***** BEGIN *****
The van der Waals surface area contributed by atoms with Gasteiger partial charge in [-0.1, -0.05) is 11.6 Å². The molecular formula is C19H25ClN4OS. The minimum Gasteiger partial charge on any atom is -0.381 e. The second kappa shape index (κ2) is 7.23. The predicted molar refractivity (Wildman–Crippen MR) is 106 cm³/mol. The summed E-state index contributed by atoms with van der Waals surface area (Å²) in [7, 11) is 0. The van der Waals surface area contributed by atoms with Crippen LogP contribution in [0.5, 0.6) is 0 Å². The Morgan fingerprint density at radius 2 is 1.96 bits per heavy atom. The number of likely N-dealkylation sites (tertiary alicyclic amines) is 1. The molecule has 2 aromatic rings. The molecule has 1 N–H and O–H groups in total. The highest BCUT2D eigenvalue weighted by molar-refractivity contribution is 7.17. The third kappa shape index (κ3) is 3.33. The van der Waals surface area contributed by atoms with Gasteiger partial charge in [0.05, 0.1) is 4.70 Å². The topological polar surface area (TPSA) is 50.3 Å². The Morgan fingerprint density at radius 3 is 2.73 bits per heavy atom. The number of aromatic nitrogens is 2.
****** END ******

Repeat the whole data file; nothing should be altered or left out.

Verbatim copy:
The van der Waals surface area contributed by atoms with Gasteiger partial charge in [-0.1, -0.05) is 11.6 Å². The molecular formula is C19H25ClN4OS. The minimum Gasteiger partial charge on any atom is -0.381 e. The second kappa shape index (κ2) is 7.23. The predicted molar refractivity (Wildman–Crippen MR) is 106 cm³/mol. The summed E-state index contributed by atoms with van der Waals surface area (Å²) in [7, 11) is 0. The van der Waals surface area contributed by atoms with Crippen LogP contribution in [0.5, 0.6) is 0 Å². The Morgan fingerprint density at radius 2 is 1.96 bits per heavy atom. The number of likely N-dealkylation sites (tertiary alicyclic amines) is 1. The molecule has 2 aromatic rings. The molecule has 1 N–H and O–H groups in total. The highest BCUT2D eigenvalue weighted by molar-refractivity contribution is 7.17. The third kappa shape index (κ3) is 3.33. The van der Waals surface area contributed by atoms with Gasteiger partial charge in [0.05, 0.1) is 4.70 Å². The topological polar surface area (TPSA) is 50.3 Å². The Morgan fingerprint density at radius 3 is 2.73 bits per heavy atom. The number of aromatic nitrogens is 2.